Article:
The fourth floor of the National Liberty Museum was filled with the sounds of ringing cell phones and beeping text messages Wednesday.
"Freedom comes with a choice," one message said.
The prepaid phones were not owned by anybody there at the museum but instead linked to a structure called B.O.B., also known as Birth of a Bell, one of five Liberty Bell recreations by local elementary school students.
The sounds told the story: "When someone calls and the phone rings, that symbolizes the bell ringing to send a message," said Brianna Chandeler-Waters, 12, a seventh grader at Sharswood Elementary School at 2300 S. Second St.
The students' hope is that the public will call or text the number on display and tell them what liberty means to them.
B.O.B. was one of the Liberty Bells created by students from five Philadelphia schools who participated over the last month in "Let Art Freedom Ring," a program aimed at teaching the students about democracy and civil liberties.
"I thought it would be a bunch of stuff piled on a bell," said Imani Bowman, 13, a seventh grader at Sharswood who also worked on B.O.B. "At the end, I really liked it."
The program was sponsored by Philadelphia Arts in Education Partnership in conjunction with the National Liberty Museum.
"The students wanted to be heard, respected, and get more challenging work," said Samuel Reed, a literacy and social studies teacher at Beeber Middle School in West Philadelphia. The students in his class created their own Student Bill of Rights and incorporated it into their Liberty Bell named "Life . . . and the Pursuit of Happiness."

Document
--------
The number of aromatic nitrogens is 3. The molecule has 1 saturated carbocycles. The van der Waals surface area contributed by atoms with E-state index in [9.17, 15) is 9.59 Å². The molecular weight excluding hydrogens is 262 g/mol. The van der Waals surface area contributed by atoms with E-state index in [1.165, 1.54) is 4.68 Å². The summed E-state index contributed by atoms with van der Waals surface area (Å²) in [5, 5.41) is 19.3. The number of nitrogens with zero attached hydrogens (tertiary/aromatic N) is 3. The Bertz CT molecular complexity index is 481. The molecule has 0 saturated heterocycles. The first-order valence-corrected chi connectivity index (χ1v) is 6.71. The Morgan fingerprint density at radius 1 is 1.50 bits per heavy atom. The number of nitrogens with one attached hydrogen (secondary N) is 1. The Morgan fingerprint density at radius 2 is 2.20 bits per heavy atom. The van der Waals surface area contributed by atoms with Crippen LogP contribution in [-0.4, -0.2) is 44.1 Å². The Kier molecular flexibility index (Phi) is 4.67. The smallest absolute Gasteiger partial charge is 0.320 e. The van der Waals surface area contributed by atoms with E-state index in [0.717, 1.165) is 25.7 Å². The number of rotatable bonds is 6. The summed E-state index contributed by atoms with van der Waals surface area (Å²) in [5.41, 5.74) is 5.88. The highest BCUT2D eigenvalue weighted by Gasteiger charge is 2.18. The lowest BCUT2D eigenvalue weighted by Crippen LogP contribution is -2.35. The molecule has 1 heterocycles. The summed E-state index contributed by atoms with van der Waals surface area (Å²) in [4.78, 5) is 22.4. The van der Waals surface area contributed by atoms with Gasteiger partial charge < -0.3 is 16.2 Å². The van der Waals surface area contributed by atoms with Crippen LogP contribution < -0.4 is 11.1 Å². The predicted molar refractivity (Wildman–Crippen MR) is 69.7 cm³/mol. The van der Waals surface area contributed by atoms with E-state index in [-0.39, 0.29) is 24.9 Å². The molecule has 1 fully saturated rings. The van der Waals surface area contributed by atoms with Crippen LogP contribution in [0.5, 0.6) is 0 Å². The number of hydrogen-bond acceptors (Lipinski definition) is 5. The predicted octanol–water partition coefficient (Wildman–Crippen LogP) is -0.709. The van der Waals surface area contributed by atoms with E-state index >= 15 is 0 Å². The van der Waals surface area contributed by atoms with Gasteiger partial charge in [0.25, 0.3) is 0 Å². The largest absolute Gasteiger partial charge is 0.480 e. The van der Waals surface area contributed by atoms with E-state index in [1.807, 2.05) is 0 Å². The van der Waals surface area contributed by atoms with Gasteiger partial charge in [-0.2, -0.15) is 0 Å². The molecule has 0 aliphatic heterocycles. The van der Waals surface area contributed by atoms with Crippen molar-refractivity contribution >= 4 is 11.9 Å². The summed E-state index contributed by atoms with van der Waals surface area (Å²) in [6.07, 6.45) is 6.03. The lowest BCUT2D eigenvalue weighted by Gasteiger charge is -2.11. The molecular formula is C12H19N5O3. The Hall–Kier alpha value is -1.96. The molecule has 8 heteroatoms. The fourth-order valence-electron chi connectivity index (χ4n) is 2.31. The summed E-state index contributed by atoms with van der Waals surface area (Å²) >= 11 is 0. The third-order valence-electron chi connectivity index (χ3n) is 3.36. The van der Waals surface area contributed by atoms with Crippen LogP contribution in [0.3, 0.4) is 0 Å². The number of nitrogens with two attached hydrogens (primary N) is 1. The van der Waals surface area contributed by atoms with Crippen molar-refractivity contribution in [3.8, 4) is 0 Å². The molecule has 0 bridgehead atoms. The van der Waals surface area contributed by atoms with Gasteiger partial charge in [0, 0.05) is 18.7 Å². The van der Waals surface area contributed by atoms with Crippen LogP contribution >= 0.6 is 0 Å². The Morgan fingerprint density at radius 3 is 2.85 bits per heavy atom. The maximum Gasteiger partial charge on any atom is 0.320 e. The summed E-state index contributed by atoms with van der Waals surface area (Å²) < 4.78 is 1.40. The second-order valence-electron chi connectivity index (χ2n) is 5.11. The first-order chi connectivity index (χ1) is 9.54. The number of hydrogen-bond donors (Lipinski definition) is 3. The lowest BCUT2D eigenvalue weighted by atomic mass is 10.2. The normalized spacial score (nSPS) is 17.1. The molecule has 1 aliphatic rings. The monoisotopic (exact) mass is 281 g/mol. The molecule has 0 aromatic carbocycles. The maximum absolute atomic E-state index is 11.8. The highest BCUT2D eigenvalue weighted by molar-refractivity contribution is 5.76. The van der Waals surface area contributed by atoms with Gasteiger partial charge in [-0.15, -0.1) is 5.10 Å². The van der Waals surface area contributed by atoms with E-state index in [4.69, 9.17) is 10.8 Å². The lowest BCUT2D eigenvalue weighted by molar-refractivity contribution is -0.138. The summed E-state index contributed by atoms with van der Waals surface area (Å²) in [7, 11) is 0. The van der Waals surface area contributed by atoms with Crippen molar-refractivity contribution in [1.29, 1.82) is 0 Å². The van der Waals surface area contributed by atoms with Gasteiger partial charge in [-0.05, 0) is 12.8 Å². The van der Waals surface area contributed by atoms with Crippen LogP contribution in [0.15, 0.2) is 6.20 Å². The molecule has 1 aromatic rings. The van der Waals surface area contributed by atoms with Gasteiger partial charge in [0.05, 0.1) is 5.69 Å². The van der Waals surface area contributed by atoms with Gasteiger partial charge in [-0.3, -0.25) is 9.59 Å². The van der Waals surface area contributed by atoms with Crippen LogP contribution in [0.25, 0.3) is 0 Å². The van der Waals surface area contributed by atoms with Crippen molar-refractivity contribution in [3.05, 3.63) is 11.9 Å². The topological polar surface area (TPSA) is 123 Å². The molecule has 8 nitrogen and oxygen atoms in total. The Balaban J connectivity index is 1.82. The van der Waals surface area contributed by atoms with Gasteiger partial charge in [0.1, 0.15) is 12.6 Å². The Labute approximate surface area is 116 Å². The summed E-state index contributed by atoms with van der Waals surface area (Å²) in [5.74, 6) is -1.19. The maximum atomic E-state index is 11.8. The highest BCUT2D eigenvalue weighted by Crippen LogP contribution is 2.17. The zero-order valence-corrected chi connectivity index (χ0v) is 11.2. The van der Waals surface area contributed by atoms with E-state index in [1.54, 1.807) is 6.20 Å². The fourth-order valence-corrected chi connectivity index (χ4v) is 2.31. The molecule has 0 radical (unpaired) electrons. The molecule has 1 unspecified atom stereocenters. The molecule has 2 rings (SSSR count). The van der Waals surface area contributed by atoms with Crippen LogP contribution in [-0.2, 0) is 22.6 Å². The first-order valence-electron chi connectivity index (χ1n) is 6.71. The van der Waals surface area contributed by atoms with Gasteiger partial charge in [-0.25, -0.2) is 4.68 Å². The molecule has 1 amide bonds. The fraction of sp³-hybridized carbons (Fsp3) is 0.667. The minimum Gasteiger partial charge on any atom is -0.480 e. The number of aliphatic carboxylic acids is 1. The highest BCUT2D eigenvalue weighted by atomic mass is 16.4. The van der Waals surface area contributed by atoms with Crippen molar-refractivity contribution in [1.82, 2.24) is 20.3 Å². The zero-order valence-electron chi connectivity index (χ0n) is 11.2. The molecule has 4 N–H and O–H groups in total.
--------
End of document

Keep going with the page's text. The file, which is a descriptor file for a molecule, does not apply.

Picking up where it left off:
"We worked really hard on the bell," said Evan Baylor, 12, a sixth grader at Beeber. Their six-foot-tall bell featured clay sculptures of people supporting one another, with the figure on top holding the bell.
"They are the most outstanding pieces of art created in four weeks that I have ever seen," said Pearl Schaffer, chief executive officer of the Philadelphia Arts in Education Partnership.
"We were concerned that the curriculum wouldn't have an effect on the final project. But they absolutely have curriculum embedded in the artwork," Schaffer said.
The five Liberty Bells will be on display at the National Constitution Center until July 7, when two bells will be transferred back to the Liberty Museum, where visitors can vote for their favorite. Votes can also be cast at the Constitution Center and by calling phone numbers that are available at the sites.
The bells will also take to the road for displays in New York City and Boston. To follow the sculptures as they travel, visit www.letartfreedomring.org.